Call of Duty’s next season will summon Todd McFarlane’s Spawn as part of its battle pass — the series’ first to be headlined by a licensed character — and publisher Activision is going all-in on the undead hellspawn for Halloween. Call of Duty’s season 6 battle pass will include two Spawn-inspired Operators and six Spawn-themed skins when the new season launches later this month.
The games’ crossover with McFarlane’s 31-year-old comic book hero is timed to Call of Duty’s annual The Haunting event, which will run through spooky season.
In addition to Spawn as an Operator, his human form, Al Simmons, is also coming to Call of Duty: Modern Warfare 2, Warzone, and Modern Warfare 3 as a playable Operator. Spawn will be represented in his classic comic book form, accessorized with his oversized red cape, spiked armbands, bandoliers, and chains. Spawn will also get a “more tactical” skin, modeled after his “Commando Spawn” look from the comics and toys.
And if you prefer your Spawn well done, there’s a Burned Spawn skin for the Al Simmons Operator.
Spawn’s friends and foes are also coming to Call of Duty as skins for existing Operators. Here’s the full list, via Activision:
- Creepy Clown (Fender Skin) — A hell-born half-demon of considerable power and deviancy, the arch-villain Violator has taken the form of a rotund clown to anger Spawn.
- Violator (König Skin) — Closer to the true form, the cruel and arrogant Violator brings “death on two legs” in the form of a grotesquely headed Operator to further infuriate Spawn.
- Disruptor (Horangi Skin) — Masquerading as a businessman and responsible for the death and transformation of Al Simmons, Disruptor is known by many names and is feared as a crime lord.
- Soul Crusher (Vega Skin) — A mysterious rival of Spawn’s, Soul Crusher is an enigmatic figure, using noxious gasses to asphyxiate his victims into submission.
- Nikto Spawn (Nikto Skin) — Operator Nikto favors a similar tactical look and impressive mask getup and takes it to the next level with this Spawn homage.
Here’s a look at the full Spawn collaboration for Call of Duty season 6:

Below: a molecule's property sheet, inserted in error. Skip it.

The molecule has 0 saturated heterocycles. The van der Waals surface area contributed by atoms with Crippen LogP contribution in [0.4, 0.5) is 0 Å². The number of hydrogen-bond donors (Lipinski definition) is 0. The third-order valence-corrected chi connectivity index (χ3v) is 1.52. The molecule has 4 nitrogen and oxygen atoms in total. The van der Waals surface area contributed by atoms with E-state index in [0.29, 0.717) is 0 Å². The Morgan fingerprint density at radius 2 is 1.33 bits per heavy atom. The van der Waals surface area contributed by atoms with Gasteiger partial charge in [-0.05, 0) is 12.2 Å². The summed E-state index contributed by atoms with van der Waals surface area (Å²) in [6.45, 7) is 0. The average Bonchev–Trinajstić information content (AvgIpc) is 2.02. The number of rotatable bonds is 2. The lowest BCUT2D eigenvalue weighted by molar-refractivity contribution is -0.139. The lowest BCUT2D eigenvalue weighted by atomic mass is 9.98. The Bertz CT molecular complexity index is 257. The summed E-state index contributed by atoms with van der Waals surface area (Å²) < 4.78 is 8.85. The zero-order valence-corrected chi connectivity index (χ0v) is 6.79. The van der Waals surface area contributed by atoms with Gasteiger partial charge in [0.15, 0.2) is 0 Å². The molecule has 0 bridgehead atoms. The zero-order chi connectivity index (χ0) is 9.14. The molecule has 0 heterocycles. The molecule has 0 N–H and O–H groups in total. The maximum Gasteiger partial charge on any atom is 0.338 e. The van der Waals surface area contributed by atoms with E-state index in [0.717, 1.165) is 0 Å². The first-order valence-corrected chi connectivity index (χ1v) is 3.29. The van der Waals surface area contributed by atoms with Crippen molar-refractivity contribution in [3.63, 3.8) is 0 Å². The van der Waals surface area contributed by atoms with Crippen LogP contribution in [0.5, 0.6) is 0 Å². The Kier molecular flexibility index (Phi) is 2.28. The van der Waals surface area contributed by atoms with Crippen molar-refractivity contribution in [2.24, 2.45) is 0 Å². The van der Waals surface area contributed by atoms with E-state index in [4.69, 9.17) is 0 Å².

- Call of Duty’s Al Simmons Operator Image: Activision
- König’s Violator Skin Image: Activision
- Fender’s Creepy Clown skin Image: Activision
- Call of Duty’s Spawn Operator Image: Activision
- Al Simmons’ Burned Spawn skin Image: Activision
- Spawn’s Mil-Spawn skin Image: Activision
- Vega’s Soul Crusher skin Image: Activision
- Horangi’s Disruptor skin Image: Activision
- Image: Activision
Spawn creator Todd McFarlane told Polygon in an interview that he collaborated with Call of Duty thanks to an existing relationship with the company. McFarlane Toys has produced Call of Duty action figures stretching back to 2008. When Call of Duty’s developers reached out about taking their relationship in the other direction, McFarlane went all-in — as McFarlane tends to do.
“Originally, the ask was just for the OG Spawn,” McFarlane said. “And then very quickly, I said, ‘Well, Al Simmons, the guy underneath the mask, he’s lieutenant colonel Al Simmons. He was on a black ops team and got some of his skills based on his military training. So if you guys want to use that, so it’s not a guy running around in costume and a cape, [use him too].’ They went ‘Yeah, cool.’ And then I said, ‘I also have a version that I call Commando Spawn, [who] is essentially Spawn, saying, I don’t need to use any of my powers. I’m military.’
“Then they came back and asked if they could sort of pepper in a couple of other Spawn characters, just to expand the footprint of the mythology a little bit, as well as a couple other key players doing a little bit of cosplaying.”
McFarlane said he was probably more hands-off than other IP holders, adding that he’s “not corporate” and that he trusted the “geeks” working on Call of Duty to accurately bring his characters to the game.
“Because most of the people that are doing the developing are younger than me, and are already loyal [Spawn fans] they’re already going to pay homage to what I’m doing,” McFarlane said. “I don’t have to do that piece. What would I have to do, oddly, sometimes, is to get them away from their reverence and say, ‘OK, you’re a geek, you know about Spawn. Cool. Go do that version. What about the people who know nothing about Spawn? What can they play?’ And so that’s where the Al Simmons and a couple of the other [skins] came in.”
“As an artist myself, I always like to have as much freedom [as possible] to create and inspire and come up with things. So if they said, ‘Hey, Todd, we got this cool look, but we can’t have a cape.’ I would have gone, ‘Yeah, as long as you guys have done something cool.’ And if they said, ‘Hey, we’ve got this thing and the cape’s going to be 400-feet long. And here’s why.’ I would have gone, ‘Yeah, cool.’ I have to have trust that they know their game and their customer base.”
McFarlane is also keenly aware that the people who play Call of Duty — many of whom were born well after Spawn’s heyday — may not have any idea who Spawn is. And he’s not trying to get the tens of millions of Call of Duty players to become Spawn comic book readers. But he does hope players new to Spawn think he’s cool, and eventually see the long-promised new Spawn live-action movie.
“I don’t expect anybody to go out and start buying any of my [comics or toys],” he said. “That’s not the thing. Where I think there’s potentially a connecting point is when the movie comes out. Then all of a sudden, somebody who’s living in Spain, Portugal, Bosnia, or Czech Republic that was playing a lot of the character in Call of Duty goes, ‘What? Oh, my god. Spawn has a movie coming out? I’m gonna go see it, because I thought he was cool in that video game.’”